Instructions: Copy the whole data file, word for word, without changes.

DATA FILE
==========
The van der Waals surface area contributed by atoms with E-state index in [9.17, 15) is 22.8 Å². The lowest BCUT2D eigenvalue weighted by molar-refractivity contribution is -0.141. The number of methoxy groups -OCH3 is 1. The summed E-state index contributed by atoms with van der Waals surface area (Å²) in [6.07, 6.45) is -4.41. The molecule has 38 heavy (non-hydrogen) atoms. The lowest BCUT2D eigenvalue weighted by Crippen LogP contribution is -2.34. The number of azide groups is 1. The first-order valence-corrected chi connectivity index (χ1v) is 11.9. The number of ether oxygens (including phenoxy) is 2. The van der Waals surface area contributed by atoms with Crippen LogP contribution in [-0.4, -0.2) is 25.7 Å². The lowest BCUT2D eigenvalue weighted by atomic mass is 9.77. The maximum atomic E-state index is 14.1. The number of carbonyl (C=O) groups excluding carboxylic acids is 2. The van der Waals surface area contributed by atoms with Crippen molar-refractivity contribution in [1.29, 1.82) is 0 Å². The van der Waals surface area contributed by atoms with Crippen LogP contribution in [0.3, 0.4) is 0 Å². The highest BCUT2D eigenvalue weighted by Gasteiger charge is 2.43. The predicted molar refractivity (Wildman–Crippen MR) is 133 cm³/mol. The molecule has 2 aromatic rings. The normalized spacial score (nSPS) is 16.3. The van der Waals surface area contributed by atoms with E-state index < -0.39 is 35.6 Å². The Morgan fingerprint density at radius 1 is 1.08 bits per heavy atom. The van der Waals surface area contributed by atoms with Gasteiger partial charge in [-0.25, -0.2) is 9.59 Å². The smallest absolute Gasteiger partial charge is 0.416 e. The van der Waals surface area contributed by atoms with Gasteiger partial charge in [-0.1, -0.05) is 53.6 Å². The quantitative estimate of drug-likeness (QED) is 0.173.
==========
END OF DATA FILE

The van der Waals surface area contributed by atoms with E-state index in [9.17, 15) is 22.8 Å². The lowest BCUT2D eigenvalue weighted by molar-refractivity contribution is -0.141. The number of methoxy groups -OCH3 is 1. The summed E-state index contributed by atoms with van der Waals surface area (Å²) in [6.07, 6.45) is -4.41. The molecule has 38 heavy (non-hydrogen) atoms. The lowest BCUT2D eigenvalue weighted by Crippen LogP contribution is -2.34. The number of azide groups is 1. The first-order valence-corrected chi connectivity index (χ1v) is 11.9. The number of ether oxygens (including phenoxy) is 2. The van der Waals surface area contributed by atoms with Crippen LogP contribution in [-0.4, -0.2) is 25.7 Å². The lowest BCUT2D eigenvalue weighted by atomic mass is 9.77. The maximum atomic E-state index is 14.1. The number of carbonyl (C=O) groups excluding carboxylic acids is 2. The van der Waals surface area contributed by atoms with Crippen molar-refractivity contribution in [1.29, 1.82) is 0 Å². The van der Waals surface area contributed by atoms with Crippen LogP contribution in [0.3, 0.4) is 0 Å². The highest BCUT2D eigenvalue weighted by Gasteiger charge is 2.43. The predicted molar refractivity (Wildman–Crippen MR) is 133 cm³/mol. The molecule has 2 aromatic rings. The normalized spacial score (nSPS) is 16.3. The van der Waals surface area contributed by atoms with E-state index < -0.39 is 35.6 Å². The Morgan fingerprint density at radius 1 is 1.08 bits per heavy atom. The van der Waals surface area contributed by atoms with Gasteiger partial charge in [-0.25, -0.2) is 9.59 Å². The smallest absolute Gasteiger partial charge is 0.416 e. The van der Waals surface area contributed by atoms with Gasteiger partial charge in [-0.1, -0.05) is 53.6 Å². The quantitative estimate of drug-likeness (QED) is 0.173.